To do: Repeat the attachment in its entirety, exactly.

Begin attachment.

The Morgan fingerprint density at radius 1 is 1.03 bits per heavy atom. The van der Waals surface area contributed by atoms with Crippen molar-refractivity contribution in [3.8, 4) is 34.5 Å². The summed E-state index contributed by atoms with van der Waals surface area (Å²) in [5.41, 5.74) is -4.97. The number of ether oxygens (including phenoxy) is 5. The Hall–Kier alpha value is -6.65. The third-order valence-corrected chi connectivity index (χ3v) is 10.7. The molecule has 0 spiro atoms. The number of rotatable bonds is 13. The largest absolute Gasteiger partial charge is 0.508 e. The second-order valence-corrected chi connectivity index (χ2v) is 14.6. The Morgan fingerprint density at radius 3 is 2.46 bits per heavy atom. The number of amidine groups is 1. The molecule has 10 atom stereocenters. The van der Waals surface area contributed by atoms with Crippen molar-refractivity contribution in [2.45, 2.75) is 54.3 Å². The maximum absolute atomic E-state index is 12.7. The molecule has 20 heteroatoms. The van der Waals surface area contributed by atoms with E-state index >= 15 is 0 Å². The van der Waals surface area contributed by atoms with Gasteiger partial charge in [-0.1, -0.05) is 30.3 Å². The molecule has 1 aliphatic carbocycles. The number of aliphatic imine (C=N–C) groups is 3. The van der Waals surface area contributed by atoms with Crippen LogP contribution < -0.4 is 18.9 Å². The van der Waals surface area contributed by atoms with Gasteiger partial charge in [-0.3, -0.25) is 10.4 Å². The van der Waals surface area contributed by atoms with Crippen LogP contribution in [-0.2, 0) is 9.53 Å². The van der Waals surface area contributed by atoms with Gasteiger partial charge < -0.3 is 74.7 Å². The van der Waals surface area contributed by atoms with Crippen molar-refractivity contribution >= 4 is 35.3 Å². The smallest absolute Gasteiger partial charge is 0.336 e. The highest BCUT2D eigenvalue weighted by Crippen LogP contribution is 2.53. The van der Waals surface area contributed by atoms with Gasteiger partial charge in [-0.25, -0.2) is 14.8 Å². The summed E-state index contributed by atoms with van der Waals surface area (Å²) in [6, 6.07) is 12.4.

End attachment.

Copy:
The Morgan fingerprint density at radius 1 is 1.03 bits per heavy atom. The van der Waals surface area contributed by atoms with Crippen molar-refractivity contribution in [3.8, 4) is 34.5 Å². The summed E-state index contributed by atoms with van der Waals surface area (Å²) in [5.41, 5.74) is -4.97. The number of ether oxygens (including phenoxy) is 5. The Hall–Kier alpha value is -6.65. The third-order valence-corrected chi connectivity index (χ3v) is 10.7. The molecule has 0 spiro atoms. The number of rotatable bonds is 13. The largest absolute Gasteiger partial charge is 0.508 e. The second-order valence-corrected chi connectivity index (χ2v) is 14.6. The Morgan fingerprint density at radius 3 is 2.46 bits per heavy atom. The number of amidine groups is 1. The molecule has 10 atom stereocenters. The van der Waals surface area contributed by atoms with Crippen molar-refractivity contribution in [2.45, 2.75) is 54.3 Å². The maximum absolute atomic E-state index is 12.7. The molecule has 20 heteroatoms. The van der Waals surface area contributed by atoms with E-state index >= 15 is 0 Å². The van der Waals surface area contributed by atoms with Gasteiger partial charge in [-0.1, -0.05) is 30.3 Å². The molecule has 1 aliphatic carbocycles. The number of aliphatic imine (C=N–C) groups is 3. The van der Waals surface area contributed by atoms with Crippen LogP contribution < -0.4 is 18.9 Å². The van der Waals surface area contributed by atoms with Gasteiger partial charge in [-0.3, -0.25) is 10.4 Å². The van der Waals surface area contributed by atoms with Crippen LogP contribution in [-0.2, 0) is 9.53 Å². The van der Waals surface area contributed by atoms with Gasteiger partial charge < -0.3 is 74.7 Å². The van der Waals surface area contributed by atoms with Crippen molar-refractivity contribution >= 4 is 35.3 Å². The smallest absolute Gasteiger partial charge is 0.336 e. The highest BCUT2D eigenvalue weighted by Crippen LogP contribution is 2.53. The van der Waals surface area contributed by atoms with Gasteiger partial charge in [-0.25, -0.2) is 14.8 Å². The summed E-state index contributed by atoms with van der Waals surface area (Å²) in [6, 6.07) is 12.4.